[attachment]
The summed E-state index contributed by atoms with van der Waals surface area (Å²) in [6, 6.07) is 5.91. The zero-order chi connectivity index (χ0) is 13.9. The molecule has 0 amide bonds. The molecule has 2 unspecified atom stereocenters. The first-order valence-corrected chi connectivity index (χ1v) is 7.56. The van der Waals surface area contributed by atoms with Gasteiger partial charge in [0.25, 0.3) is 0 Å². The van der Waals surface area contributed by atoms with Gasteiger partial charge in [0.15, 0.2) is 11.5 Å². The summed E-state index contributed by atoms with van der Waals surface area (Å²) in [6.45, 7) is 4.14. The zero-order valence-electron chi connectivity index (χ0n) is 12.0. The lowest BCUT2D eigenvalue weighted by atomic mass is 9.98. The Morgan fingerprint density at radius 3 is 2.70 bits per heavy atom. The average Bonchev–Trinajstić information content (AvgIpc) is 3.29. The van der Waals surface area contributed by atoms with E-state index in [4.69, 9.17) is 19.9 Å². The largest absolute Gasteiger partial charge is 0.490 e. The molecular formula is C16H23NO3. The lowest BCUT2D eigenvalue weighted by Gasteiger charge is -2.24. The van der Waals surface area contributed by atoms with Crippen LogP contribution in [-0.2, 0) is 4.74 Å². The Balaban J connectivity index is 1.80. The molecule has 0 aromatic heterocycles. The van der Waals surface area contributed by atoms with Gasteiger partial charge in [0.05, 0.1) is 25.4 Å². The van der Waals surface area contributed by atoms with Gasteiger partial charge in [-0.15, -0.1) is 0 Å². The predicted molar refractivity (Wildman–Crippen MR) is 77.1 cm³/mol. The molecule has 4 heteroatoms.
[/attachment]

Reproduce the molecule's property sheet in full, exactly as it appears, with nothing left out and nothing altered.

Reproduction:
The summed E-state index contributed by atoms with van der Waals surface area (Å²) in [6, 6.07) is 5.91. The zero-order chi connectivity index (χ0) is 13.9. The molecule has 0 amide bonds. The molecule has 2 unspecified atom stereocenters. The first-order valence-corrected chi connectivity index (χ1v) is 7.56. The van der Waals surface area contributed by atoms with Gasteiger partial charge in [0.25, 0.3) is 0 Å². The van der Waals surface area contributed by atoms with Gasteiger partial charge in [0.15, 0.2) is 11.5 Å². The summed E-state index contributed by atoms with van der Waals surface area (Å²) in [6.45, 7) is 4.14. The zero-order valence-electron chi connectivity index (χ0n) is 12.0. The lowest BCUT2D eigenvalue weighted by atomic mass is 9.98. The Morgan fingerprint density at radius 3 is 2.70 bits per heavy atom. The average Bonchev–Trinajstić information content (AvgIpc) is 3.29. The van der Waals surface area contributed by atoms with E-state index in [4.69, 9.17) is 19.9 Å². The largest absolute Gasteiger partial charge is 0.490 e. The molecular formula is C16H23NO3. The lowest BCUT2D eigenvalue weighted by Gasteiger charge is -2.24. The van der Waals surface area contributed by atoms with Crippen LogP contribution in [-0.2, 0) is 4.74 Å². The Balaban J connectivity index is 1.80. The molecule has 0 aromatic heterocycles. The van der Waals surface area contributed by atoms with Gasteiger partial charge in [0.05, 0.1) is 25.4 Å². The van der Waals surface area contributed by atoms with Gasteiger partial charge in [-0.15, -0.1) is 0 Å². The predicted molar refractivity (Wildman–Crippen MR) is 77.1 cm³/mol. The molecule has 4 heteroatoms.